News / 

Here is the latest Utah news from The Associated Press at 8:40 a.m. MST



This archived news story is available only for your personal, non-commercial use. Information in the story may be outdated or superseded by additional information. Reading or replaying the story in its archived form does not constitute a republication of the story.

SALT LAKE CITY (AP) — A Utah legislator's proposed resolution discouraging schools from renaming mascots involving Native Americans has prompted a protest at the state Capitol. James Courage Singer, co-founder of the Utah League of Native American Voters, told a crowd of about 50 protesters Saturday that Native American mascots are dehumanizing. High school students in Cedar City in 2019 renamed their “Redmen” mascot to “Reds.” Republican Rep. Rex Shipp, of Cedar City, is sponsoring the resolution that discourages such renaming. Shipp expressed surprise at the protest, saying the resolution only offers a “blueprint” for communities struggling with such decisions.

SALT LAKE CITY (AP) — Two students at a Utah military academy have died of influenza. Weber-Morgan Health Department officials say an epidemiologist confirmed the students tested positive for different strains of flu. Neither the school nor the health department identified the students. A GoFundMe page says an eighth-grader at the military academy came down with flu and pneumonia on Jan. 17 and was doing better until he was hospitalized with breathing difficulties Friday. The website says the boy died later that day.

BILLINGS, Mont. (AP) — U.S. land managers say they will release by mid-March a priority list of federal lands that need but don’t have public access. U.S. Bureau of Land Management officials want people to nominate lands where the public could legally hunt, fish or pursue other recreational purposes, except the lands have no or limited access. The agency manages 383,000 square miles of land, primarily in western states. A representative of the National Wildlife Federation says the public access initiative is laudable but must be considered in the context of Trump’s broad rollbacks of environmental rules.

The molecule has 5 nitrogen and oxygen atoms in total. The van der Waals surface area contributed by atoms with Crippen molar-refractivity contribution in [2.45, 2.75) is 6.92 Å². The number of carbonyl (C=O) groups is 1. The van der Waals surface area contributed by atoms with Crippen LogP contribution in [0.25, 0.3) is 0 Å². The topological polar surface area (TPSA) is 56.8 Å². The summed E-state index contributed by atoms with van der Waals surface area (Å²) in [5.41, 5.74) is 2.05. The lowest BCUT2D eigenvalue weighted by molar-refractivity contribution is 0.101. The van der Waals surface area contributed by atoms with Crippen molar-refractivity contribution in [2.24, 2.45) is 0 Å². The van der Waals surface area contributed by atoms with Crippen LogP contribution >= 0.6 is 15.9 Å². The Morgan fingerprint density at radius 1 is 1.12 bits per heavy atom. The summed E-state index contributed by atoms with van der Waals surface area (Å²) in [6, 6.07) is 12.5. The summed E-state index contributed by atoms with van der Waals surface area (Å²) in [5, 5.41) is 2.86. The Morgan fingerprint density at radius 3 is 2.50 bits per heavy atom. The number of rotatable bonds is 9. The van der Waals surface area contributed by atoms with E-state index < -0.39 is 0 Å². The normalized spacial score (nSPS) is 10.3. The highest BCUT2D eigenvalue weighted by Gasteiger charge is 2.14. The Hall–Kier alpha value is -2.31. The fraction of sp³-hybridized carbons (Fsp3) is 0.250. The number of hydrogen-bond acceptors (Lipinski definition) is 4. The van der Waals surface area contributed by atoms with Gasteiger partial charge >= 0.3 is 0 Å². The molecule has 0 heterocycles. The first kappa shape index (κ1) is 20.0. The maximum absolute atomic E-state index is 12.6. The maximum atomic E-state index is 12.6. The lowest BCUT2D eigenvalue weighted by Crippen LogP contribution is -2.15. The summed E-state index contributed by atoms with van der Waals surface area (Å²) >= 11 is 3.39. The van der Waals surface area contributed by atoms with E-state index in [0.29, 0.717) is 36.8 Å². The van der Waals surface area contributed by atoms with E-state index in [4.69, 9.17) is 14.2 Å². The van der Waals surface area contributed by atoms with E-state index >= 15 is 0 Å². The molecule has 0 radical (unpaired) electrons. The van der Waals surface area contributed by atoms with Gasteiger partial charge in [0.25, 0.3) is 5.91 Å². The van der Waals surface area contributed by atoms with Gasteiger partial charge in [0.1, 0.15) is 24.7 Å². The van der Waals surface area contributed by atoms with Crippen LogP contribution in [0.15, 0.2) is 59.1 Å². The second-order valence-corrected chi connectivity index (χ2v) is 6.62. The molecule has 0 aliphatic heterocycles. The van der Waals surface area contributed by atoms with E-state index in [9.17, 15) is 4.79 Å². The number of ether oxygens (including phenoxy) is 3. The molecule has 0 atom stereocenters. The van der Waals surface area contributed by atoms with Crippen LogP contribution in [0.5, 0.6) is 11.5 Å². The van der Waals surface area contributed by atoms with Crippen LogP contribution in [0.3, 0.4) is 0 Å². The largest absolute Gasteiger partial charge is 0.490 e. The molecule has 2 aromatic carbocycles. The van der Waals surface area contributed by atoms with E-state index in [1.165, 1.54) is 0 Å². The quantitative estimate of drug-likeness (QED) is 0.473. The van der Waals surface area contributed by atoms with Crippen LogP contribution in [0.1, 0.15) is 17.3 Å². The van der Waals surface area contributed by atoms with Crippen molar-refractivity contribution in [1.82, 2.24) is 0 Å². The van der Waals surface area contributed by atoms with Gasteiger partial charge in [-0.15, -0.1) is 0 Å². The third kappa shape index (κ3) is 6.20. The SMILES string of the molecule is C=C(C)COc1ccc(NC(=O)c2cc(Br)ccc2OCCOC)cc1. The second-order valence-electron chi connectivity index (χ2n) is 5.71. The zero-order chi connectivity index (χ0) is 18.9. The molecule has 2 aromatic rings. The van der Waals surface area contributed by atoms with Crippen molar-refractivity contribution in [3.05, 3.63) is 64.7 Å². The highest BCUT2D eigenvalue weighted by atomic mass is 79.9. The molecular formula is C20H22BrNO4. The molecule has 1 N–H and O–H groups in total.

TUBA CITY, Ariz. (AP) — A movement to draw attention to Native American women and girls who have been killed or reported missing is expanding in some areas to include males. Margaret Bitsue's son is among them. The Navajo woman hasn't seen or heard from her youngest child in more than four years. She says a recent forum on the Navajo Nation that centered on males gives her hope that she's not alone in her search for answers. Late last year, the Trump administration announced it would dedicate more resources to all missing and slain Native Americans and Alaska Natives.

Copyright © The Associated Press. All rights reserved. This material may not be published, broadcast, rewritten or redistributed.

The Associated Press

    SIGN UP FOR THE KSL.COM NEWSLETTER

    Catch up on the top news and features from KSL.com, sent weekly.
    By subscribing, you acknowledge and agree to KSL.com's Terms of Use and Privacy Policy.

    KSL Weather Forecast